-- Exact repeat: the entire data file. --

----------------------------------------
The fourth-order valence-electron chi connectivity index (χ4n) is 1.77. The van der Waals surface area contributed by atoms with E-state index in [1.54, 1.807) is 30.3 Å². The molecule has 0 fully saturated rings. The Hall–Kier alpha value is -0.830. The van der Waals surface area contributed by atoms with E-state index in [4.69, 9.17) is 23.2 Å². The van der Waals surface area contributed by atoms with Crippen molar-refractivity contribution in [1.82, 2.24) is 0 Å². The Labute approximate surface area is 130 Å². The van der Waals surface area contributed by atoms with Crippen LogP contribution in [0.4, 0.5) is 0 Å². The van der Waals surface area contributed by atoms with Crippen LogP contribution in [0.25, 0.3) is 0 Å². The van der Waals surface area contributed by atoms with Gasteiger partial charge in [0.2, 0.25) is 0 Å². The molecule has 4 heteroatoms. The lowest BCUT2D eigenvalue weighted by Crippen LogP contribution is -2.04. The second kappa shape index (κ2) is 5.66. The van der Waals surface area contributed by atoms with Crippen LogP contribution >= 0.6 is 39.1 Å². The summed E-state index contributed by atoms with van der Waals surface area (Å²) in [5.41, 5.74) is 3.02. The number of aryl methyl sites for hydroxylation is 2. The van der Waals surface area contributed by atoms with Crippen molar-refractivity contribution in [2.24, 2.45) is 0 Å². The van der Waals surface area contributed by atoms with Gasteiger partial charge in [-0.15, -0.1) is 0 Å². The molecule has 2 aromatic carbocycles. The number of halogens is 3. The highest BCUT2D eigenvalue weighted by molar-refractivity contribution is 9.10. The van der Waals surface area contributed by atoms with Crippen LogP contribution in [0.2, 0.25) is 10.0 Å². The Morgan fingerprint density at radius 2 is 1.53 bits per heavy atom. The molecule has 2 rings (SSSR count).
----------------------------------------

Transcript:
The fourth-order valence-electron chi connectivity index (χ4n) is 1.77. The van der Waals surface area contributed by atoms with E-state index in [1.54, 1.807) is 30.3 Å². The molecule has 0 fully saturated rings. The Hall–Kier alpha value is -0.830. The van der Waals surface area contributed by atoms with E-state index in [4.69, 9.17) is 23.2 Å². The van der Waals surface area contributed by atoms with Crippen molar-refractivity contribution in [1.82, 2.24) is 0 Å². The Labute approximate surface area is 130 Å². The van der Waals surface area contributed by atoms with Crippen LogP contribution in [0.4, 0.5) is 0 Å². The van der Waals surface area contributed by atoms with Crippen LogP contribution in [0.25, 0.3) is 0 Å². The van der Waals surface area contributed by atoms with Gasteiger partial charge in [0.2, 0.25) is 0 Å². The molecule has 4 heteroatoms. The lowest BCUT2D eigenvalue weighted by Crippen LogP contribution is -2.04. The second kappa shape index (κ2) is 5.66. The van der Waals surface area contributed by atoms with Crippen LogP contribution >= 0.6 is 39.1 Å². The summed E-state index contributed by atoms with van der Waals surface area (Å²) in [5.41, 5.74) is 3.02. The number of aryl methyl sites for hydroxylation is 2. The van der Waals surface area contributed by atoms with Crippen molar-refractivity contribution in [2.24, 2.45) is 0 Å². The van der Waals surface area contributed by atoms with Gasteiger partial charge in [-0.15, -0.1) is 0 Å². The molecule has 2 aromatic carbocycles. The number of halogens is 3. The highest BCUT2D eigenvalue weighted by molar-refractivity contribution is 9.10. The van der Waals surface area contributed by atoms with Crippen LogP contribution in [0.2, 0.25) is 10.0 Å². The Morgan fingerprint density at radius 2 is 1.53 bits per heavy atom. The molecule has 2 rings (SSSR count).